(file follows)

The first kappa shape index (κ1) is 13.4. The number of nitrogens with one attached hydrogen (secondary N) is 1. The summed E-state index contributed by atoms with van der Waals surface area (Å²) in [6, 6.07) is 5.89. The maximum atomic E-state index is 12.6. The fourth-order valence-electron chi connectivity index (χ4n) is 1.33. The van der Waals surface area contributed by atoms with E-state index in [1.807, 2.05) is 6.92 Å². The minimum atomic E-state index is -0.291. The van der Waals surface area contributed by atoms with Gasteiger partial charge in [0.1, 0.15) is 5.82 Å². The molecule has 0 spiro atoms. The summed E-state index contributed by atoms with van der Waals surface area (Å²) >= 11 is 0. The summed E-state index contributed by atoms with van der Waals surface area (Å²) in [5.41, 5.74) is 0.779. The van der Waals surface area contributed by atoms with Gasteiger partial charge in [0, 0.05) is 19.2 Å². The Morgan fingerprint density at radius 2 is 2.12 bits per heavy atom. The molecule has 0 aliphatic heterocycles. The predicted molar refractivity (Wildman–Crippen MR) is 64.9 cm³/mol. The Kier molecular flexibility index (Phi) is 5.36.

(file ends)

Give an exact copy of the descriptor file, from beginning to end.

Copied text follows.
The first kappa shape index (κ1) is 13.4. The number of nitrogens with one attached hydrogen (secondary N) is 1. The summed E-state index contributed by atoms with van der Waals surface area (Å²) in [6, 6.07) is 5.89. The maximum atomic E-state index is 12.6. The fourth-order valence-electron chi connectivity index (χ4n) is 1.33. The van der Waals surface area contributed by atoms with E-state index in [1.807, 2.05) is 6.92 Å². The minimum atomic E-state index is -0.291. The van der Waals surface area contributed by atoms with Gasteiger partial charge in [0.1, 0.15) is 5.82 Å². The molecule has 0 spiro atoms. The summed E-state index contributed by atoms with van der Waals surface area (Å²) >= 11 is 0. The summed E-state index contributed by atoms with van der Waals surface area (Å²) in [5.41, 5.74) is 0.779. The van der Waals surface area contributed by atoms with Gasteiger partial charge in [0, 0.05) is 19.2 Å². The Morgan fingerprint density at radius 2 is 2.12 bits per heavy atom. The molecule has 0 aliphatic heterocycles. The predicted molar refractivity (Wildman–Crippen MR) is 64.9 cm³/mol. The Kier molecular flexibility index (Phi) is 5.36.